Based on a story by the Star Tribune’s Mary Jane Smetanka, this game of bean allotment is one that cash-strapped city leaders have been playing in earnest, trying to squeeze out extra income with various fees; it sounds a bit like that “Simpsons” episode where a Hollywood film company tries to shoot in Springfield, only to find themselves nickel-and-dimed by newly invented fees for everything they want to do. It sounds a bit like that episode except, you know, in the real world, it’s not very funny.
In similar unfunny news, Jim Spencer of the Star Tribune reports on the swelling ranks of middle-class Minnesotans forced by the recession to go on food stamps. “Before, I thought people on food stamps just didn’t feel like working,” one interview subject says.”Now, it’s exactly the opposite. There are people who want to work. But there are no jobs.”
We could talk about the Vikings’ loss to the Cardinals, but why? There are other sports in the Twin Cities, such as boxing, and Abby Simons turns in a small classic in the art of writing about the sweet science in a report about the bout between longtime friends Joey “Minnesota Ice” Abell and Raphael “The Silencer” Butler, which was reportedly the first Minnesota heavyweight championship bout since 1977. Simons’ tale hinges on an unheard ring from a bell that led to chaos: “Referee Bobby Brunette waved the fighters back together, despite the protests of the screaming crowd and Butler’s trainers, who were pounding the fighter’s chair against the ring in an attempt to get the referee’s attention.” A knockout punch, and great drama, resulted.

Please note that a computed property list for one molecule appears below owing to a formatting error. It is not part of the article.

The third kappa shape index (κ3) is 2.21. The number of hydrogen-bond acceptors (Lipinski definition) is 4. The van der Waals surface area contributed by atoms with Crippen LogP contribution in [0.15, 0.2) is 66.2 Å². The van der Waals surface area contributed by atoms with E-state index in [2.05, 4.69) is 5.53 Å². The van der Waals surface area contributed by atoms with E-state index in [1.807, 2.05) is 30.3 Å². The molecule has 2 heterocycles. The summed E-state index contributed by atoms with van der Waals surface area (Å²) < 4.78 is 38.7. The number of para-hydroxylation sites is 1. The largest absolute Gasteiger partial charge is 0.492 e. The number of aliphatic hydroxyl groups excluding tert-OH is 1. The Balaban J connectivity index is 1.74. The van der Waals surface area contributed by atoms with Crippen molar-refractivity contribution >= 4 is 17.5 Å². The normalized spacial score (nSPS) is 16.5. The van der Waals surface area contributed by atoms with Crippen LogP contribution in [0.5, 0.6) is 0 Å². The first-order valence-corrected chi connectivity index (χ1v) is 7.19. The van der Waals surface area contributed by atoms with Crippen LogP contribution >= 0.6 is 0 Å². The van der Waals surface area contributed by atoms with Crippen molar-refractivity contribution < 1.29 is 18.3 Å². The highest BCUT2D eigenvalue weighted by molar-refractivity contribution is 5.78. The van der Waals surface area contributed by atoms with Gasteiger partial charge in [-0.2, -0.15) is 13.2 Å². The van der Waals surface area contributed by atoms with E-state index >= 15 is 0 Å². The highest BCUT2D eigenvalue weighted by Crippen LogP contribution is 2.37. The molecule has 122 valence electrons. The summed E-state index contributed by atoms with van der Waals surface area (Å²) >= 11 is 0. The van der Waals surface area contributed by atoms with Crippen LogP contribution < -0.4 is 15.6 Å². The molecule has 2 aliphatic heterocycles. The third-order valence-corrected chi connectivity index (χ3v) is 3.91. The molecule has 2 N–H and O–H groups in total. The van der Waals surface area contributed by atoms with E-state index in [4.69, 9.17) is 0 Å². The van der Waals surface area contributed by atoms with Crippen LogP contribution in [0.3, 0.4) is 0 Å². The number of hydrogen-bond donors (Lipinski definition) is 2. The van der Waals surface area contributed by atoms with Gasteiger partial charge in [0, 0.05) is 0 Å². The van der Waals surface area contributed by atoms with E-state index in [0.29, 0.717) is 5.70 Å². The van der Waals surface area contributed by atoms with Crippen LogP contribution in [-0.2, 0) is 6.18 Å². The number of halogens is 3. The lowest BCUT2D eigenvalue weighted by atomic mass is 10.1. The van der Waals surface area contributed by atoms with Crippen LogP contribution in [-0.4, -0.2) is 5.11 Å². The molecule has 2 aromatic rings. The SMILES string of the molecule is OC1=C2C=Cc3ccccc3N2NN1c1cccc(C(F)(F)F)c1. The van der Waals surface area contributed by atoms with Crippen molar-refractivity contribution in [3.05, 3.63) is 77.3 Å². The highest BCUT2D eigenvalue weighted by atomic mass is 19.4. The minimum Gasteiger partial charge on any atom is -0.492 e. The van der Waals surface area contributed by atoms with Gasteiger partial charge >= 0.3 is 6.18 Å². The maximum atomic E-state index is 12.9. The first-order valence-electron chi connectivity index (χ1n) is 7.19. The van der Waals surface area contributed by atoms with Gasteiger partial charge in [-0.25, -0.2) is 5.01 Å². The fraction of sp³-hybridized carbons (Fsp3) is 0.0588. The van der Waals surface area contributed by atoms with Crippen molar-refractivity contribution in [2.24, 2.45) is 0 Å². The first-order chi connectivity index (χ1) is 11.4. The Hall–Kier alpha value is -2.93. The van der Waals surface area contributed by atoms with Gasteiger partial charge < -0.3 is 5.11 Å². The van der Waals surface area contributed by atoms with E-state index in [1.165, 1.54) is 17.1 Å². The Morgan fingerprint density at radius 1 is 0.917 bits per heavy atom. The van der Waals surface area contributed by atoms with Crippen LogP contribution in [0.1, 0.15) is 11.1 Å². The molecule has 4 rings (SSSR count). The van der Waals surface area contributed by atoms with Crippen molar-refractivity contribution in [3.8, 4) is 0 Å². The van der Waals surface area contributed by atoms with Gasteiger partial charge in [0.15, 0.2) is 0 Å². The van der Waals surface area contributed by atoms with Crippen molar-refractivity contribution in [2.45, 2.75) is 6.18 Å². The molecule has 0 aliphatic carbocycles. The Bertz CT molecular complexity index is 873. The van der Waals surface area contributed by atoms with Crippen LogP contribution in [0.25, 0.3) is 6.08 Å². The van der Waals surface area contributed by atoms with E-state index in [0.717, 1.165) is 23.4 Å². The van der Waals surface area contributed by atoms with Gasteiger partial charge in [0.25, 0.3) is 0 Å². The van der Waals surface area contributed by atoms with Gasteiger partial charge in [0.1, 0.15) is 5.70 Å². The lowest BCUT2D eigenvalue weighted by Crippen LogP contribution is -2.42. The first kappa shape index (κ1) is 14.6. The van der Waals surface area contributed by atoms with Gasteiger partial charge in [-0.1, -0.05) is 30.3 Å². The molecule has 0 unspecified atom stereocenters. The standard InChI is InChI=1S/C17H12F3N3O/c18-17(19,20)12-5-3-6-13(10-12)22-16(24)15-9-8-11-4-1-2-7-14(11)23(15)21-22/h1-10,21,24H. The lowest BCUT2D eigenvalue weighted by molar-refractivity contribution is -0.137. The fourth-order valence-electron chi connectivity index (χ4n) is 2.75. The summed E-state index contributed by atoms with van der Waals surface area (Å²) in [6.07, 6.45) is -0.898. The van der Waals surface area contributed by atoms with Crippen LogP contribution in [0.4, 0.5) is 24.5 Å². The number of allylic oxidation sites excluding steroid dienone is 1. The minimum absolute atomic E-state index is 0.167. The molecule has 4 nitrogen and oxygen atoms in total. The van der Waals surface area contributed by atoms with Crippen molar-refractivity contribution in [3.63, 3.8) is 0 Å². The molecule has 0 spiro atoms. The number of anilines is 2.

But if you must talk about the Vikes, we at the Daily Glean have a suggestion for how to pay for a new stadium: Whenever a Minnesota Viking gets a speeding ticket, apply that to defray the cost of the new building. At the rate they’re going, it should be paid off in no time.